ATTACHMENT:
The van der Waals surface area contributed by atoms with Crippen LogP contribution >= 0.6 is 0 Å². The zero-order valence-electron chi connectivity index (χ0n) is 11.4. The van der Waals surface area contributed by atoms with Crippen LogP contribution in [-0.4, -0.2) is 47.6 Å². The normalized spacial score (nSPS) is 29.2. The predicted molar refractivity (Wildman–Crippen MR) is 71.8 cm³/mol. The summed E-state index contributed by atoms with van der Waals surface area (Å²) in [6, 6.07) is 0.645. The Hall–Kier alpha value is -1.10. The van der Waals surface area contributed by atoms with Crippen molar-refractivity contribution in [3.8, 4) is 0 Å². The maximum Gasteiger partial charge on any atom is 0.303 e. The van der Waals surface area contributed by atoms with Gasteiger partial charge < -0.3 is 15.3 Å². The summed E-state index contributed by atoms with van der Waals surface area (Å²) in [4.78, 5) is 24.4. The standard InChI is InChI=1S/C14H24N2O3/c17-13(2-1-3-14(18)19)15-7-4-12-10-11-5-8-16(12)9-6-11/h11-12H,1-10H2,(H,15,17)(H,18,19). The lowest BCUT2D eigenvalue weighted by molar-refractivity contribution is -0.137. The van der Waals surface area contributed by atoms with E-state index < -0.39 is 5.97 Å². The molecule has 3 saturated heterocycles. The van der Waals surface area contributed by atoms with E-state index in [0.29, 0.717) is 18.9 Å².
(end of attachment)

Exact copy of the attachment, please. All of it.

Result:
The van der Waals surface area contributed by atoms with Crippen LogP contribution >= 0.6 is 0 Å². The zero-order valence-electron chi connectivity index (χ0n) is 11.4. The van der Waals surface area contributed by atoms with Crippen LogP contribution in [-0.4, -0.2) is 47.6 Å². The normalized spacial score (nSPS) is 29.2. The predicted molar refractivity (Wildman–Crippen MR) is 71.8 cm³/mol. The summed E-state index contributed by atoms with van der Waals surface area (Å²) in [6, 6.07) is 0.645. The Hall–Kier alpha value is -1.10. The van der Waals surface area contributed by atoms with Crippen molar-refractivity contribution in [3.8, 4) is 0 Å². The maximum Gasteiger partial charge on any atom is 0.303 e. The van der Waals surface area contributed by atoms with Gasteiger partial charge < -0.3 is 15.3 Å². The summed E-state index contributed by atoms with van der Waals surface area (Å²) in [4.78, 5) is 24.4. The standard InChI is InChI=1S/C14H24N2O3/c17-13(2-1-3-14(18)19)15-7-4-12-10-11-5-8-16(12)9-6-11/h11-12H,1-10H2,(H,15,17)(H,18,19). The lowest BCUT2D eigenvalue weighted by molar-refractivity contribution is -0.137. The van der Waals surface area contributed by atoms with E-state index < -0.39 is 5.97 Å². The molecule has 3 saturated heterocycles. The van der Waals surface area contributed by atoms with E-state index in [0.29, 0.717) is 18.9 Å².